Pope weighed Iraq virus risk but believes God will protect

Full Screen
1 / 12

AP

Pope Francis speaks to journalists, Monday, March 8, 2021, while flying back to The Vatican at the end of his four-day trip to Iraq where he met with different Christian communities and Shiite revered cleric Grand Ayatollah Ali al-Sistani. At right pope's spokesperson Matteo Bruni. (AP Photo/Yara Nardi, pool)

BAGHDAD – Pope Francis said Monday he weighed the risks of a high-profile trip to Iraq during the coronavirus pandemic, but said he decided to go ahead with it after much prayer and belief that God would look out for the Iraqis who might get exposed.

Francis described his decision-making process en route home from Iraq amid concerns that his four-day visit, which featured oftentimes maskless crowds in packed churches, singing — could result in the spread of infections in a country with a fragile health care system and a sustained surge in new cases.

Francis said the idea of a trip “cooks over time in my conscience,” and that the pandemic was the issue that weighed most heavily on him. Francis has experienced close-up the ravages of COVID-19 in Europe given Italy has had one of the worst outbreaks in the world, with the official death toll soon to hit 100,000.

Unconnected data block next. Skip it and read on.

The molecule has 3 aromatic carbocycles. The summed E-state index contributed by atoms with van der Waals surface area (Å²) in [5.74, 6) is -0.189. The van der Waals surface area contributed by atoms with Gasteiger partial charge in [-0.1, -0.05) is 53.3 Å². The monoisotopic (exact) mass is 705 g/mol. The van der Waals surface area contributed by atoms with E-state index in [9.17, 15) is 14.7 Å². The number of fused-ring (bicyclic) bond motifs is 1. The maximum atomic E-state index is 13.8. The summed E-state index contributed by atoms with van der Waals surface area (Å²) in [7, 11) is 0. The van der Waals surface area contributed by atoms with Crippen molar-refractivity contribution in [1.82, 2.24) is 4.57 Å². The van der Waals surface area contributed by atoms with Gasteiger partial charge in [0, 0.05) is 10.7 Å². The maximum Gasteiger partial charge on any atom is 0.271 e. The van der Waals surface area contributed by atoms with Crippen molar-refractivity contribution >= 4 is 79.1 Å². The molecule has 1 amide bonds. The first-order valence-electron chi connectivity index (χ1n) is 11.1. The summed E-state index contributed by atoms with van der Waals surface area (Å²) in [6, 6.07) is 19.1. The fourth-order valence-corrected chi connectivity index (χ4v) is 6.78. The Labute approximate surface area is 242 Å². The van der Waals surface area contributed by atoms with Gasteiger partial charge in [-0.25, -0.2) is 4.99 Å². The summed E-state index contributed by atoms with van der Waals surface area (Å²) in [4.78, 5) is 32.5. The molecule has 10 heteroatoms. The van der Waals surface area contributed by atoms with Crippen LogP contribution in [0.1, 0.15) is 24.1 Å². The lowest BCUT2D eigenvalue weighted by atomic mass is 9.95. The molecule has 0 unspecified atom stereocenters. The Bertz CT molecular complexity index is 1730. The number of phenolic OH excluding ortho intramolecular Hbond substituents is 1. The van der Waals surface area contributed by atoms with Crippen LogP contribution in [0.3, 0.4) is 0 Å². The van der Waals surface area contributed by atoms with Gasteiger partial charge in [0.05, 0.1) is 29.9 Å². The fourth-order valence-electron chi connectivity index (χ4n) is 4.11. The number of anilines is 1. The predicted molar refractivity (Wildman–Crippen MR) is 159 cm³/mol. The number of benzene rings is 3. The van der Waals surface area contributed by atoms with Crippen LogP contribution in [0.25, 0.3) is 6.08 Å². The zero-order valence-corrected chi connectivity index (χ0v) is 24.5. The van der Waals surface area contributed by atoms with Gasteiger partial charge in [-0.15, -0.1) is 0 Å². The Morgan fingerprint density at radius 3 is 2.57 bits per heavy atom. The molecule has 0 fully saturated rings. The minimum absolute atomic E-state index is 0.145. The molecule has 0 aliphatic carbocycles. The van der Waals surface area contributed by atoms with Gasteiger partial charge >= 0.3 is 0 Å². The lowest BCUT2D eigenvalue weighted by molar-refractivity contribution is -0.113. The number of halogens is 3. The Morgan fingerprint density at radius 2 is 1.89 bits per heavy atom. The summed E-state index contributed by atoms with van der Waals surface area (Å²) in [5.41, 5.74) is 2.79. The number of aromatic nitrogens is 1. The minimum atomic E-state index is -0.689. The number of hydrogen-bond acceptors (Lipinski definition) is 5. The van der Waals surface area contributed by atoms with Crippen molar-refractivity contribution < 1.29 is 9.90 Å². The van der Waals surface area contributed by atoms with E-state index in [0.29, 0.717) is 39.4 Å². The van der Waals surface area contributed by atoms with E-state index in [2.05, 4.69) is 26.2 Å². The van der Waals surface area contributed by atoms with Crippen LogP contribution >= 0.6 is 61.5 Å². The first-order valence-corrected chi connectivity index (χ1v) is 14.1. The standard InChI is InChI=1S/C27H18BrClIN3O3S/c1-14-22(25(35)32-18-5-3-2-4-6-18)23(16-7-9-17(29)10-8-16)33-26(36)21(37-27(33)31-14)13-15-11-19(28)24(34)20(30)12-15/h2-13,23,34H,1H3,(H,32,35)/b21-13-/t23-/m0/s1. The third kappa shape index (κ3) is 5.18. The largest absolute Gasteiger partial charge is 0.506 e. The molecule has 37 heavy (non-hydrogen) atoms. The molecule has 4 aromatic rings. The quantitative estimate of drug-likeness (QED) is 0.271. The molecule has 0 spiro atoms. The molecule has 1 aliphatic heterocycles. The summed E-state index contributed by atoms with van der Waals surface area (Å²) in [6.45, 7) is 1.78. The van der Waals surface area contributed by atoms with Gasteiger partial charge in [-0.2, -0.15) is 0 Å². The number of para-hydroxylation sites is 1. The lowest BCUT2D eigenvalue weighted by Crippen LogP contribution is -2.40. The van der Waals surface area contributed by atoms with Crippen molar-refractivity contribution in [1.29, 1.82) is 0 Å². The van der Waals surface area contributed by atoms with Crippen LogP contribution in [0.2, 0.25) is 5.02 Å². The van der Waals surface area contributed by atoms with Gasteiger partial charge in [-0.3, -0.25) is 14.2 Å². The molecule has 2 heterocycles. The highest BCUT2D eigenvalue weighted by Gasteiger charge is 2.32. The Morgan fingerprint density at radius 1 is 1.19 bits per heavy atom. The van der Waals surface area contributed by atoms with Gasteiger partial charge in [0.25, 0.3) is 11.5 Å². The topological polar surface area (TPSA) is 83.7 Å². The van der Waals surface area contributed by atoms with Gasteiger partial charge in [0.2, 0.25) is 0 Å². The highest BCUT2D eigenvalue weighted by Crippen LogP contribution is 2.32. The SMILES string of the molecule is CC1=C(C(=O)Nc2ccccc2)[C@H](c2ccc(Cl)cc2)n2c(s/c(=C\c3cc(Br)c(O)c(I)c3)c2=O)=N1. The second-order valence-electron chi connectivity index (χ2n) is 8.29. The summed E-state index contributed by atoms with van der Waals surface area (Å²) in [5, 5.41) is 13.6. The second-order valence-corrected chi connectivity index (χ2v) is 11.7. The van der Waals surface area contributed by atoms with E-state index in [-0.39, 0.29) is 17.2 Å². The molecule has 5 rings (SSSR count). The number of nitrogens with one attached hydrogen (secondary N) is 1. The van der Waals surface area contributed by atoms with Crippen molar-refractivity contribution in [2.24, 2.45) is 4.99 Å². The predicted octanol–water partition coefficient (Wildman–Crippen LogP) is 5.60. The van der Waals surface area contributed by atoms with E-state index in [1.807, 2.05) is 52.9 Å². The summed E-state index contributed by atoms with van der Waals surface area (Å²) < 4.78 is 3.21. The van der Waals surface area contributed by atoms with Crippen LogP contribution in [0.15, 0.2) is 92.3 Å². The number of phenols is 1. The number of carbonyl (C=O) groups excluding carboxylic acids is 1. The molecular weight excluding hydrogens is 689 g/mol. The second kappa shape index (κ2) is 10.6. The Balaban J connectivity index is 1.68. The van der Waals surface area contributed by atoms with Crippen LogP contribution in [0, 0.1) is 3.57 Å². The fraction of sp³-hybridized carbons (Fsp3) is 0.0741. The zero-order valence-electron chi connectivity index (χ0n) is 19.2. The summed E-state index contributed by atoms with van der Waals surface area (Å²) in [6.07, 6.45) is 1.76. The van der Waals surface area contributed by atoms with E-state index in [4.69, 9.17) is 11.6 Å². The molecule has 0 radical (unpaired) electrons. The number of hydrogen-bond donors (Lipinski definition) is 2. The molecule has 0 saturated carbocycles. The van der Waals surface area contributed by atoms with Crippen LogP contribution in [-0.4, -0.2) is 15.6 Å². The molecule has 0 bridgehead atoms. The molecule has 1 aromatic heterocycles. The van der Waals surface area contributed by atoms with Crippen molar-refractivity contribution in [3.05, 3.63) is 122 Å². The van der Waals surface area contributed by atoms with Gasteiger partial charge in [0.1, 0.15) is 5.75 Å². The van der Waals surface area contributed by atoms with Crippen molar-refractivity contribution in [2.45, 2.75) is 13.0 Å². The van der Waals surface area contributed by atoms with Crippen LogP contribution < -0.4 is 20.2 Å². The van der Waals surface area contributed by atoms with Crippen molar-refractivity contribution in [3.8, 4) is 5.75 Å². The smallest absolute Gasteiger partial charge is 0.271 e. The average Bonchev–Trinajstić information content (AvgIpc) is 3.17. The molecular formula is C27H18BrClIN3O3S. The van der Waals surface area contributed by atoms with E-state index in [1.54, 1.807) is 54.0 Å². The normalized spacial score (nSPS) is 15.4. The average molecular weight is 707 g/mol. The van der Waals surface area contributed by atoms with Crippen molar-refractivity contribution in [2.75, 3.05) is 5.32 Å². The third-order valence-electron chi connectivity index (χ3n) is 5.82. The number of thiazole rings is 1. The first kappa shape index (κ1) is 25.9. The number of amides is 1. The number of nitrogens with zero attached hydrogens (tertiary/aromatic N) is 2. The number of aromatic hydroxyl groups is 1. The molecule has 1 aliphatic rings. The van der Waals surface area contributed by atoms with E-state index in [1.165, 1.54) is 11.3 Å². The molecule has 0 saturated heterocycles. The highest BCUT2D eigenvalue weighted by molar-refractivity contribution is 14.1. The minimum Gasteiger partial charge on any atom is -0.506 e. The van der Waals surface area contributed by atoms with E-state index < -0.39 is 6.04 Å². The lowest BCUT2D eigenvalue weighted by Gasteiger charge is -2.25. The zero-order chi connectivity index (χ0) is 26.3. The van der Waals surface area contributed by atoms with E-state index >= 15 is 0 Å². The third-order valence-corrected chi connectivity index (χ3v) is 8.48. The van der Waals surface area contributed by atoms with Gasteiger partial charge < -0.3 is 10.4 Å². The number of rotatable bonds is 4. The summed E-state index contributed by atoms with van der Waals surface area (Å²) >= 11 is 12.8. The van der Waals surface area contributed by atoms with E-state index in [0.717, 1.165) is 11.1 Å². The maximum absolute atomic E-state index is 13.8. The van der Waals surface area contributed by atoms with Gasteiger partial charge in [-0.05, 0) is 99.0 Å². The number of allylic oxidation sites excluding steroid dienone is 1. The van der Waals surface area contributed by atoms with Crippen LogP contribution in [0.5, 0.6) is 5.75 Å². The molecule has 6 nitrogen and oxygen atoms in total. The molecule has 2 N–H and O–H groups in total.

“I prayed a lot about this. And in the end I took the decision freely,” Francis said. “It came from inside. I said ‘He who makes me decide this way will look after the people.’”

“I took the decision this way, but after prayer and knowing the risks,” he said.

Francis on Monday wrapped up the first-ever papal trip to Iraq, which was aimed at bringing hope to the country’s marginalized Christian minority while boosting relations with the Shiite Muslim world.

At every turn of his trip, Francis urged Iraqis to embrace diversity — from Najaf in the south, where he held a historic face-to-face meeting with powerful Shiite cleric Grand Ayatollah Ali al-Sistani, to Nineveh to the north, where he met with Christian victims of the Islamic State group and heard their testimonies of survival.

But at every turn he also experienced crowds that often ignored social distancing norms and mask requirements, even though the Vatican and Iraqi church officials had promised anti-virus measures would be enforced.